University of Tennessee at Chattanooga football coach Russ Huesman spoke at length Wednesday about quarterback Terrell Robinson's decision Tuesday to quit the team.
With the local media around him before practice at Scrappy Moore Field, Huesman, who said very little on Tuesday, made it clear he tried to talk Robinson out of his decision. Huesman also expressed regret that his son, Jacob, was caught in the middle of the situation — one that has some angry fans attacking the fourth-year coach.
"I'm going to take a beating because his last name is Huesman," he said. "I understand that and I don't mind. Beat me up all you want. He's a great kid and a good football player."
Added Huesman later: "Nobody wanted [Robinson] to leave. Nobody. ... It was his decision and any rumors, speculation that there's anything other than that is completely, completely false. Terrell has been a great kid for this program."
Robinson, the former South Pittsburg High School star that earned Southern Conference co-freshman of the year honors last season, stunned the Mocs by quitting the team Tuesday. Robinson and Jacob, a redshirt freshman, had been in a battle for the starting quarterback job since last spring, with Robinson always having the slight edge.
"Did [Jacob] have Terrell beat out? No, and Terrell knew that," Huesman said.
It was Robinson that started in the opener against South Florida last week, though Jacob wound up with more runs and passing attempts.
"They both had good camps, they both deserved to play and Terrell didn't want it that way, I guess," Huesman said.
Huesman said he met with Robinson for three hours Tuesday and tried to talk him out of quitting. He said he told Robinson, who could not be reached for comment Wednesday, that it was a bad decision.
"Sometimes people make decisions, in my opinion it's not the best decision, but they make decisions [based on] what they feel is best for them and their families," Huesman said. "And I respect that, so we move on from here."
The Mocs (0-1) move on with Jacob as the starting quarterback heading into Saturday's game at No. 24 Jacksonville State (0-1). Redshirt junior Graham Nichols is the backup and senior running back Chris Awuah, who played quarterback in high school, will be the emergency No. 3.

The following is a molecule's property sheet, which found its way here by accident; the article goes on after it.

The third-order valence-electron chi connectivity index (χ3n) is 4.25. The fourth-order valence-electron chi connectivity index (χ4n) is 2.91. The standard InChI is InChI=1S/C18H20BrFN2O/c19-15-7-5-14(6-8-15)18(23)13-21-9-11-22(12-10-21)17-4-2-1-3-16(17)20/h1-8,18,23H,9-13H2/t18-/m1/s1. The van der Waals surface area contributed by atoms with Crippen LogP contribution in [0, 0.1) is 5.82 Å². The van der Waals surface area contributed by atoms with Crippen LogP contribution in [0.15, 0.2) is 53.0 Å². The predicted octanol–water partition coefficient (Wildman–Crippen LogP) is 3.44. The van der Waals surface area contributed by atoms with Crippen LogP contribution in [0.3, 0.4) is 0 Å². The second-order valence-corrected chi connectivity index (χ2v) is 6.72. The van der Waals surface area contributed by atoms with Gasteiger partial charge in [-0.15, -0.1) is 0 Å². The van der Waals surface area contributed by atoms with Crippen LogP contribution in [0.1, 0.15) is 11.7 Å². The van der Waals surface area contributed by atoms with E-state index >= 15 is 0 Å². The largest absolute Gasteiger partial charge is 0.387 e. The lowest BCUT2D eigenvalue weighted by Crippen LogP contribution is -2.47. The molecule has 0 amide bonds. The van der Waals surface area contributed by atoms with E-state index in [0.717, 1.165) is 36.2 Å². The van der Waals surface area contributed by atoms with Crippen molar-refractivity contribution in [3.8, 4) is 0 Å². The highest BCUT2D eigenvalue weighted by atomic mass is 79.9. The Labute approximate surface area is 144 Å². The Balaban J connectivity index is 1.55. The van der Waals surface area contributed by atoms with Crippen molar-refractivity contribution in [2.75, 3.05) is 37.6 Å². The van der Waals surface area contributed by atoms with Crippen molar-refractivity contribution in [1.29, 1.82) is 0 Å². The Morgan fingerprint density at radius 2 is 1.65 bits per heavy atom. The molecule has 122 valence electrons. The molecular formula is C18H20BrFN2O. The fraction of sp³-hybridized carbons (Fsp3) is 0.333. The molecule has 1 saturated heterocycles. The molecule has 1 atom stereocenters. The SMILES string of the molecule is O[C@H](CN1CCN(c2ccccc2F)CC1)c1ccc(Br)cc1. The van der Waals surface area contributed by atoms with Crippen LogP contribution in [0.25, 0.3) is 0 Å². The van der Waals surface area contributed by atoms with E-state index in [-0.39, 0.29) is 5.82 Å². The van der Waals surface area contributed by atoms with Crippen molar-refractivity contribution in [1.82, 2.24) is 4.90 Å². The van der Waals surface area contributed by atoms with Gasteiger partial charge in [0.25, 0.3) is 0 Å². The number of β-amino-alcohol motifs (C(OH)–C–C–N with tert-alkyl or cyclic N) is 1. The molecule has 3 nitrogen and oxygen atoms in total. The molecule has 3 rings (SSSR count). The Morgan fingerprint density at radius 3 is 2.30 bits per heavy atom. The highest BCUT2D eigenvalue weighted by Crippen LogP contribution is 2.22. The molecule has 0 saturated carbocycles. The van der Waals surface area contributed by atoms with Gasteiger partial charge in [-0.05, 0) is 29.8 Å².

There will be some "tweaks" to the offense with just Jacob running the show, Huesman said, "but for the most part this is our offense and we're going to run it."
Huesman did not make his son available to the media, nor were any of the players allowed to talk to the media about Robinson's departure. Nichols was made available to discuss his new role as the backup. Nichols signed with UTC when the Mocs were running a pro-style offense and isn't the dual threat that Robinson and Jacob Huesman are.
Still, he said he'll be ready if needed.
"That's been my role this whole time, to come in whenever I'm needed and it hasn't changed much [after Tuesday]," said Nichols, who started in UTC's win at Samford last season.
Should he change his mind, Robinson might be able to return to the team. Huesman said if Robinson asks to return and the team agrees to welcome him back, he can return.
If he doesn't return and wants to transfer to another school, he will need a release from UTC. Huesman said no decision has been made regarding Robinson's release.
Asked if Jacob was ready to be the starter and leader of the offense, Huesman quickly answered yes.
"We wouldn't have put him in the game [last] Saturday if we didn't think he was ready to play," he said. "Now, how he plays, I'm not sure. He's ready — he's physically ready to play, he's mentally ready to play."
Jacksonville State will be running back Washaun Ealey was suspended for violating team rules after getting arrested on drug charges Tuesday. Ealey, who suffered a minor knee injury last week, rushed for 1,082 yards last season.
John Frierson is in his fifth year at the Times Free Press and fifth year covering University of Tennessee at Chattanooga athletics. The bulk of his time is spent covering Mocs football, but he also writes about women’s basketball and the big-picture issues and news involving the athletic department. A native of Athens, Ga., John grew up a few hundred yards from the University of Georgia campus. Instead of becoming a Bulldog he attended Ole ...